an exercise in miscellany

Archive for the ‘science & nature’ Category

Perihelion

In science & nature, words & phrases on August 17, 2013 at 2:22 pm

perihelionAll planets, comets and asteroids in our solar system have approximately elliptical (a kind of non-circular) orbits (any single revolution of a body around the sun is only approximately elliptical, because the phenomenon known as precession of the perihelion prevents the orbit from being a simple closed curve such as an ellipse). Thus, they all have a closest and a farthest point from the sun: a perihelion and an aphelion.

via Perihelion

Zot

In science & nature, wild card, words & phrases on August 17, 2013 at 2:08 pm

ZOTzot v.

1.  to strike or destroy, especially with lightning or other beam or jolt of energy.

2.  slang usage on the Internet, to remove, censor, or ban material or participants.

3.  the cartoon strip “B.C.” has used “zot” for years as the noise the aardvark makes when “zotting” an insect or similar critter.

via zot definition

Fine-structure constant

In science & nature on June 30, 2013 at 7:14 pm

FineSTructureConstantIn physics, the fine-structure constant (usually denoted α, the Greek letter alpha) is a fundamental physical constant, namely the coupling constant characterizing the strength of the electromagnetic interaction. Being a dimensionless quantity, it has constant numerical value in all systems of units. Arnold Sommerfeld introduced the fine-structure constant in 1916.

The current recommended value of α is 7.2973525698(24)×10−3 = 1/137.035999074(44)

via Fine-structure constant

Planet Vulcan

In science & nature, wild card on March 2, 2013 at 7:46 am

solar_system vulcan

 

Vulcan was a small planet proposed to exist in an orbit between Mercury and the Sun. Attempting to explain peculiarities of Mercury’s orbit, the 19th-century French mathematician Urbain Jean Joseph Le Verrier hypothesized that they were the result of another planet, which he named “Vulcan”. No such planet was ever found, and Mercury’s orbit has now been explained by Albert Einstein‘s theory of general relativity.  Searches of NASA’s two STEREO spacecraft data have failed to detect any Vulcanoid asteroids.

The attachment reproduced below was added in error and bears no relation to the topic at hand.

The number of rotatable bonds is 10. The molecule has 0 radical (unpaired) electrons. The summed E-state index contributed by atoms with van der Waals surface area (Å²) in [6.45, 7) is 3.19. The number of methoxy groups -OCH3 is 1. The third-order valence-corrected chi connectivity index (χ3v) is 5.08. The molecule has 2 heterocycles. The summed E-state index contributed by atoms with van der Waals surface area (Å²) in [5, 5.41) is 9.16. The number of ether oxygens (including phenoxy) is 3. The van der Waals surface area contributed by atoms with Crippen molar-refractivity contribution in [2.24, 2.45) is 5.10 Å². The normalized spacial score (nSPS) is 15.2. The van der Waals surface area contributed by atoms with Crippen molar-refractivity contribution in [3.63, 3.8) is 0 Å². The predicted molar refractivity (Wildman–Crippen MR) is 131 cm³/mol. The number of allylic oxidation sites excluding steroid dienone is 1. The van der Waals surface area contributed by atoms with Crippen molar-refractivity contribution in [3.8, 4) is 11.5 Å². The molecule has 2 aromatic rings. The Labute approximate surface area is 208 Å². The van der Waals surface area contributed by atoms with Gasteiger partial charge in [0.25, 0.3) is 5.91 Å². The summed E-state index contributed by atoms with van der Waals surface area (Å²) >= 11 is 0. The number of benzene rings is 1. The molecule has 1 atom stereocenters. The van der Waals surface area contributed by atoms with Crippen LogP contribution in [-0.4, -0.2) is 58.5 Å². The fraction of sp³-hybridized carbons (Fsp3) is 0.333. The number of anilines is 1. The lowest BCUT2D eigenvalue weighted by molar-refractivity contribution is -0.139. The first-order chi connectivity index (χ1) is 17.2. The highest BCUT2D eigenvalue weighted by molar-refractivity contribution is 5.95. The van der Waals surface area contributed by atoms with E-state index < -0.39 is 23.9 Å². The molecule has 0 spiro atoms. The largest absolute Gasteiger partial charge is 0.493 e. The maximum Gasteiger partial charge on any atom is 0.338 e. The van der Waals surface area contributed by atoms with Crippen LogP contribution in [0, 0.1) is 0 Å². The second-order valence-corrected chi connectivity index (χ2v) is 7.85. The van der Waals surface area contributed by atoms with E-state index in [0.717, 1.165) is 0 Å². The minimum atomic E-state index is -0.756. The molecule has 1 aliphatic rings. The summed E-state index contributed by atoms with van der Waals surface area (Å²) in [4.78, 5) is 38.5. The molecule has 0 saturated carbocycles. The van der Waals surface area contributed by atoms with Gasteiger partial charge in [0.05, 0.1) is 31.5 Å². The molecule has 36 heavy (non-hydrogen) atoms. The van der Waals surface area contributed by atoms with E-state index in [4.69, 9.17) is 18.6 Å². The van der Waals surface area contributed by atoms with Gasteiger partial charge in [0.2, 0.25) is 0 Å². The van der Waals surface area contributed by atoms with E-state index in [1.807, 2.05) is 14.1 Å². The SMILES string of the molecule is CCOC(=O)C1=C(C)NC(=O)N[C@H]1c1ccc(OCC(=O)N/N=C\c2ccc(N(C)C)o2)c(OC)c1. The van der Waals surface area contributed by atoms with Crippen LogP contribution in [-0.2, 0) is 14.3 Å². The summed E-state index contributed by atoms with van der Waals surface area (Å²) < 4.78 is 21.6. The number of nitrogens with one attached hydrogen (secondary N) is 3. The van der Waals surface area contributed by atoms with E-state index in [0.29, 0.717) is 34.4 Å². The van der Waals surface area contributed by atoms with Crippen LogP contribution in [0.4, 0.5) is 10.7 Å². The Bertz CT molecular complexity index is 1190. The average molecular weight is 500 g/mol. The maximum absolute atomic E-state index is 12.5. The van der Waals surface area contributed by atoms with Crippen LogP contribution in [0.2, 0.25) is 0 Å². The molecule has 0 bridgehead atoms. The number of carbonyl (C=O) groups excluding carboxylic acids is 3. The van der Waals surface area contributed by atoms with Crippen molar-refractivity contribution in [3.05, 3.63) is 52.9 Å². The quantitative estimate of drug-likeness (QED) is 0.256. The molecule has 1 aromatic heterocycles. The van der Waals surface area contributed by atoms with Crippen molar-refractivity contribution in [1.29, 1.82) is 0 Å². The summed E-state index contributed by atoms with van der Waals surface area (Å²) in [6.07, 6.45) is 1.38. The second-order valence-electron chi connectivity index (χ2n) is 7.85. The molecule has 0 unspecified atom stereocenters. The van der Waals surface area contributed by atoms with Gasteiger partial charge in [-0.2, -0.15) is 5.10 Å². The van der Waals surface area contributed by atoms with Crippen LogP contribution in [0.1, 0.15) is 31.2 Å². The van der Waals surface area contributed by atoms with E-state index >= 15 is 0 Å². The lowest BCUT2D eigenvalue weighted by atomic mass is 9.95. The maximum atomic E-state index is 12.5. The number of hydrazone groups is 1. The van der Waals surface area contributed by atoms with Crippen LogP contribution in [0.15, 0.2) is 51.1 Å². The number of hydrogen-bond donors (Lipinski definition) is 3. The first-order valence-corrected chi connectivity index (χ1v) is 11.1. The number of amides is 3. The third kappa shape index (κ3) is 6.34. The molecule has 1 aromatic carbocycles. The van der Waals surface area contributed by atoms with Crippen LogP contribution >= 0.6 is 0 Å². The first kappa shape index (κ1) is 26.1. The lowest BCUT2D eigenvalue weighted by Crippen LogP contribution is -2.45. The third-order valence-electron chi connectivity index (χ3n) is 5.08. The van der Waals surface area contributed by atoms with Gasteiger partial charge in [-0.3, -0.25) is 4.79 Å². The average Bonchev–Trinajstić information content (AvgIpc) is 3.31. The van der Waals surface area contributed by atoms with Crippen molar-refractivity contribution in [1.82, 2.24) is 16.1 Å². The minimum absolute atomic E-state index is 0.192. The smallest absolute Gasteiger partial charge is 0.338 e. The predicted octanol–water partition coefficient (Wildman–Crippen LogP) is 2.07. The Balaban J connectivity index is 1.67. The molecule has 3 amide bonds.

via Vulcan

Egregore

In people, science & nature, wild card, words & phrases on February 15, 2013 at 9:57 am

lamEgregore (also egregor) is an occult concept representing a “thoughtform” or “collective group mind”, an autonomous psychic entity made up of, and influencing, the thoughts of a group of people. The symbiotic relationship between an egregore and its group has been compared to the more recent, non-occult concepts of the corporation (as a legal entity) and the meme.

via Egregore

Thoughtform

In science & nature, wild card, words & phrases on January 31, 2013 at 10:03 am

Harvey  (1950)

A thoughtform is a manifestation of mental energy, also known as a tulpa in Tibetan mysticism. Its concept is related to the Western philosophy and practice of magic.  Mantras, the Sanskrit syllables inscribed on yantras, are essentially “thought forms” representing divinities or cosmic powers, which exert their influence by means of sound-vibrations.

via Thoughtform

Cryptid

In science & nature, wild card on August 8, 2012 at 8:01 pm